Published on May 28th, 2014 | by Michael


The List of Shame – Preacher

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Preacher was the right work at the right time for someone of my vintage. In those Saturday strolls around Waterstones, there it would be, one of the chosen few comics sitting proudly in a proper book shop among the more familiar faces of Spider-Man and Batman, plus the obligatory copies of Maus and Watchmen, of course. The front cover of the first trade was so enticing (Glenn Fabry’s covers are magnificent throughout), featuring a ruggedly handsome Priest flanked by a blonde woman on one side and grizzled punk looking fellow on the other in a classic trinity pose. Being denied the book only made me want it more – it was published by Vertigo and came with parental warnings, more than once shop assistants stopped me from looking too closely at the book.

Fortunately my father, a far more liberal man and a comic lover himself, took a different attitude so each time I’d saved up my pennies he’d get me the next volume. In this way, over about three years I absolutely consumed the misadventures of Jesse (the titular Preacher), his gorgeous, non-nonsense girlfriend Tulip and Cassidy, the hell-raisin’ Irish vampire who tagged along because, hey, what the hell?

Our hero Jesse Custer (check those initials!) is a small-town preacher and boozehound who has quite the religious experience when he is possessed by an angel/demon hybrid, whose arrival causes Jesse’s entire congregation to perish in a fire. Jesse now finds he has ‘The Word’, the ability to make anyone do whatever he says. As luck would have it, as he skips town he runs into his old flame Tulip, herself running away from a very short lived career as a hit woman. Tulip had been hitching a ride with Cassidy, who as an immortal vampire decides to stick with the crazy pair and see where it takes him. Oh, did I mention Jesse takes advice from the ghost of John Wayne?

Our intrepid band find out what Jesse has been possessed by and that the Lord God Almighty has abandoned his throne. Well, honourable Texan man that he is, Jesse will not let this stand and makes it his life’s work to track down God and make him answer for failing his creation. What follows is a glorious fable which draws heavily from the picaresque tradition (a series of largely unrelated misadventures) as well as creator Garth Ennis’ beloved westerns. Jesse is the strong, silent type, like Tony Soprano’s lamented Gary Cooper, while his most persistent adversary, the grim Saint of Killers is Clint Eastwood’s William Munny, made immortal and given magic guns. Along the way Jesse also falls foul of The Grail, a secret sect that protects Jesus’ bloodline and is on the look-out for a new messiah as well as his own family, a brood that make the Klan positively inclusive.

Their journey is never straight forward as they get mixed up in all sorts of hijinks, from New York serial killers to New Orleans vampire cults, but the comic blends the dark and the violent with real humanity and humour. Ennis, and his characters, switch effortlessly from the merits of Laurel and Hardy over Chaplin (‘He couldn’t make me laugh if he stuck his walking stick up his arse’) to bare-knuckle bar fights, often on a single page.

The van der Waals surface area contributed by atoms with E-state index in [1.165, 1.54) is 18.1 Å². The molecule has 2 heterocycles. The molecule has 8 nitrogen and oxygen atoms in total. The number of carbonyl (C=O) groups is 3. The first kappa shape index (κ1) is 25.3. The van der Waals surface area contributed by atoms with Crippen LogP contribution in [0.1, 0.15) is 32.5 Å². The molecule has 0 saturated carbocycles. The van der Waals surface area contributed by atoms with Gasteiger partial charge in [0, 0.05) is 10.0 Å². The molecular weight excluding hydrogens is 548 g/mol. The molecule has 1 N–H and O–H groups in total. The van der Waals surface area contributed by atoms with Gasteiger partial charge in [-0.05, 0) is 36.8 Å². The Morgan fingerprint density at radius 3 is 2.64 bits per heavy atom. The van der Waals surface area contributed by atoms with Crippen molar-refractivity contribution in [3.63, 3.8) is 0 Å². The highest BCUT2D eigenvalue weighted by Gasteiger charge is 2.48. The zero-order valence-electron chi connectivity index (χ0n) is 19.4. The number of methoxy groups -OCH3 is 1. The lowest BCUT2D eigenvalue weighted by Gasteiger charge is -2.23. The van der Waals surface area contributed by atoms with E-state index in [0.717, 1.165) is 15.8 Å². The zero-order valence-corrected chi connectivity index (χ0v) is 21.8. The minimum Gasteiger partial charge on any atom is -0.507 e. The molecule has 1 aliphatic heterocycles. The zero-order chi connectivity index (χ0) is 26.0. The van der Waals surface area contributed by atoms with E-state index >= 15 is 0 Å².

Jesse may be a hard drinker and a fighter, but he’s a very decent man. He’ll punch a barman out for insulting him, but he’ll leave money for all the beer he drank while the man lay unconscious. And he never over-uses his Word and often plain forgets about it (Ennis’ Gotham set series Hitman also features a lead who is reluctant to use his superpowers). It’s his sense of pride and duty that drive him to continue of his quixotic quest, even though he risks losing everything, more than once. No hero can be great without his villains though, and Preacher has those by the bucketload. Alongside the relentless, tragic figure of the Saint of Killers, we have D’Aronique, the obese, malevolent and cruel head of The Grail, Jody and T.C, a pair of good ole boys from Jesse’s past and of course Herr Starr. Starr is an operative for The Grail who sees potential in Jesse – the latest offspring from Jesus’ bloodline is not really messiah material, Starr wants him replaced and Jesse, with his miraculous gift is the man to replace him. Initially Starr tries to talk Jesse into it but he is turned down flat, but he is not to be deterred. Like Captain Ahab, Starr suffers disfigurement after disfigurement in his pursuit of Jesse, each one fuelling his increasingly unhinged desire as he chases his sperm whale.  The cold, driven Stark becomes deranged in his pursuit, risking The Grail’s very existence for the sake of his own revenge. In that regard he mirrors his quarry – Jesse too will not give up until God answers for his crimes. As well as this and other controversial subject matter, Ennis and artist Steve Dillon don’t shy away from gore; a strong stomach is a must for Preacher readers.

Preacher Characters

The eclectic cast of characters

One shots and miniseries featuring minor characters round out the story and the world Ennis and Dillon have created (although these series feature a number of guest artists). Not all of them are essential, or of the same quality as the main series, but they add flavour and are collected within the nine trade set that makes up the entire series.

After years of false starts and dead ends, it seems that Preacher will finally make it to the screen. Seth Rogen and Evan Goldberg will develop it as a TV series for AMC, though whether it will make it unfiltered is another matter (in case you were wondering who Rogen might possibly play from the character descriptions I’ve given, he says he has no plans to co-star in the series). Do yourself a favour though before the planned series comes to fruition and get in on the ground floor so you can see for yourself what all the fuss is about.

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